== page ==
Do you know what Michael Jordan, Larry Bird, and Kobe Bryant have in common?
They are among the best NBA players to ever play of course, but they share something else.
They are all worse free throw shooters than Chauncey Billups.
Here is the NBA all-time ranking of career free-throw percentage:
- No. 5 — Chauncey Billups, 89.4%
- No. 10 — Larry Bird, 88.5%
- No. 72 — Kobe Bryant, 83.7%
- No. 76 — Michael Jordan, 83. 5%
How do you become a team leader?
Considering the average NBA star shoots between 70 percent and 80 percent, what makes Chauncy Billups so good?
How can one guy make nearly 9 of 10 shots over the course of thousands of games while another makes only 8 of 10?
It isn’t a secret. In a 2005 interview with Stack Magazine, Billups explains:
[Young athletes] don’t work on fundamentals these days. They run up and down the court practicing highlight moves. Well, you’re not going to do that in a game. I don’t waste my time on it. I practice the fundamentals.”
Chauncy Billups is also a known as a team leader — but this didn’t come naturally either. He learned the skill after getting some advice from former Minnesota teammate Sam Mitchell. According to an ESPN story, Mitchell told Chauncey that “…in order to lead, you have to learn to follow, you can’t be a know-it-all, and you have to be coachable.”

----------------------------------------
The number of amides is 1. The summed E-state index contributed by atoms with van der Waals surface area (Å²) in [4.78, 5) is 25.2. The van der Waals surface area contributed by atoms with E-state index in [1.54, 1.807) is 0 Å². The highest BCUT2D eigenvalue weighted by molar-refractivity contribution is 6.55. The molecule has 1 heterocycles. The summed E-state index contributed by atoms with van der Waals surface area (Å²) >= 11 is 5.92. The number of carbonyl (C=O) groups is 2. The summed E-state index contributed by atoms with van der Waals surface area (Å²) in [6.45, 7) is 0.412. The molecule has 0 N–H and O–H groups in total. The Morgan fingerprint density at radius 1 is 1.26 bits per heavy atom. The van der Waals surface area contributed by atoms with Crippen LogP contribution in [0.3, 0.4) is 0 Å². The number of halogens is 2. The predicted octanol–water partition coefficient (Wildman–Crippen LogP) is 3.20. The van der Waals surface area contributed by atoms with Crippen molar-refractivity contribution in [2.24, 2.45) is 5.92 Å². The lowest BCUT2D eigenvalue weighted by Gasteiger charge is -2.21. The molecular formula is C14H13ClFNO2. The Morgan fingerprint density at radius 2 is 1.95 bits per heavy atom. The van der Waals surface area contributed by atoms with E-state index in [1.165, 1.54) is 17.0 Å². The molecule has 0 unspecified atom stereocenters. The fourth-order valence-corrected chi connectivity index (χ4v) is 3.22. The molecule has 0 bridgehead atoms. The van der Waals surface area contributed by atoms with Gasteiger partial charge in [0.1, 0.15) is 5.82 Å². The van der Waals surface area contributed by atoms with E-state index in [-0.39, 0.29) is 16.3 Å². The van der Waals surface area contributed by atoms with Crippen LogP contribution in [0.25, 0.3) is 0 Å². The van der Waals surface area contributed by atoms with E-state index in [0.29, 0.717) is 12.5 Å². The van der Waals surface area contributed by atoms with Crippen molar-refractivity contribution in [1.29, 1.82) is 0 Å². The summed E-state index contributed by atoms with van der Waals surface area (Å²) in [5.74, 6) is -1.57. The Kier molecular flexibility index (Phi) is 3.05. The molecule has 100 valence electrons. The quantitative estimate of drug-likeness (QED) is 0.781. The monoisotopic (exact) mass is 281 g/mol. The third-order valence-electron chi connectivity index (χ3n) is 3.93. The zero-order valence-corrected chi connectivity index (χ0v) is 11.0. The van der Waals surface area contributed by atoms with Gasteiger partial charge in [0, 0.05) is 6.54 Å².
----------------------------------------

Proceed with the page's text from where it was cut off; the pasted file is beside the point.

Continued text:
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So how do you go from being a poor kid from Denver to an NBA superstar?
2 steps for becoming a superstar
It’s the same way you go from being a receptionist to a CEO. Chauncey Billups — and almost every other successful person on Earth — will tell you that there are two simple steps:
- Learn and practice the basics.
- Learn to follow — and be coachable.
TLNT recently published a book excerpt by Eric Chester about the importance of teaching a work ethic to our children. He’s absolutely right.
Benjamin Franklin said that “He who cannot follow cannot lead.” We need to make the kids understand that real life isn’t about shortcuts to fame and fortune as shown on so many TV shows. They have to learn the basics, the fundamentals of being a good employee — a work ethic.
And when they finally have the fundamentals down they can write their ticket for the dream of their great-grandparents — the American Dream.